Sunday, 7 September 2008

Mistakes? Great!!!

Have you ever wanted to do something, but were afraid of being shown up or making a mistake? Let me share my experience with this.

A friend came to me and told me that one of my students had been "humiliated" at a Tai Chi seminar.

My student had been selected by the teacher for practical applications (self defense) demonstrations, and had been thrown about quite roughly. The other students found this most amusing, and treated it like entertainment. Whenever the teacher asked for a volunteer, my student stepped up for more. The rest of the class found this hilarious.

I was very happy with this outcome. I used to do the same thing with Master Liming Yue. Whenever he wanted to demonstrate techniques, I was always the first to volunteer. Sometimes, the other students would laugh. But knew I was getting better.

Martial Arts are about making mistakes. For only by making mistakes, can we eliminate errors and get better and better. As we get better, the opportunity to make these mistakes (lessons) gets smaller and smaller. It is those who can safely put themselves into situations where they can learn from their mistakes who will achieve the greatest.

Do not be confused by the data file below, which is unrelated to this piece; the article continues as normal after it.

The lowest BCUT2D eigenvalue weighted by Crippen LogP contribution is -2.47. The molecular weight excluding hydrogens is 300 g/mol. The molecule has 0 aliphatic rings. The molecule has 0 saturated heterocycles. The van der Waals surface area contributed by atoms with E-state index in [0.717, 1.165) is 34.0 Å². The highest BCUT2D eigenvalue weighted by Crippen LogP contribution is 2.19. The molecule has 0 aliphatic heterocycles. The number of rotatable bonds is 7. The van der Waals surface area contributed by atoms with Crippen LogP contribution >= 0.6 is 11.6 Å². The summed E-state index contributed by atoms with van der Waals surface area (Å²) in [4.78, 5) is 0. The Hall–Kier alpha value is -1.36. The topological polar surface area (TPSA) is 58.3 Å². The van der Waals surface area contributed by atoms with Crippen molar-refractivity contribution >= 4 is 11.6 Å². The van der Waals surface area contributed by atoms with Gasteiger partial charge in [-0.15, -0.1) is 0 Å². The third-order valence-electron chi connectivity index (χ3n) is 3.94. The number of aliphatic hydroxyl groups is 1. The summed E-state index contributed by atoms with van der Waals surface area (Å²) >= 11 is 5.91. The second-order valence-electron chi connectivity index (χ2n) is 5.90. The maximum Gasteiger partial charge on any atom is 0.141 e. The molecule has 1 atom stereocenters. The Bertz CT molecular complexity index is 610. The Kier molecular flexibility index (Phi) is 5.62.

As for the student - he went on to become British Open Kung Fu Champion later that year.


Restita, Seattle Wushu Center said...

Rich, Great post! When I took Aikido, Sensei would do randori for demonstration. I would always sit up straight and think "pick me! pick me!'....and usually I would be picked as one of the Uke. Sometimes I took Ukemi incorrectly because I didn't flow with a throw, but it helped me learn how to perform the techniques better, by feeling the outcome. When my Taiji teacher would use me for demonstrations, the only time I would get hurt would be if I reacted incorrectly or picked the wrong time to attack or push. Always a learning experience....its not true learning without mistakes!

Jesse Crouch said...

I'd say that's quite far from humiliation.. that perception is actually kind of odd to me. Certainly if you're being tossed around and there's some level of humor in it, sure, but otherwise I can't really see it.

Engaging yourself through participation is one of the best ways to learn.

Feeling someone else do the technique to you is just as important as doing it yourself.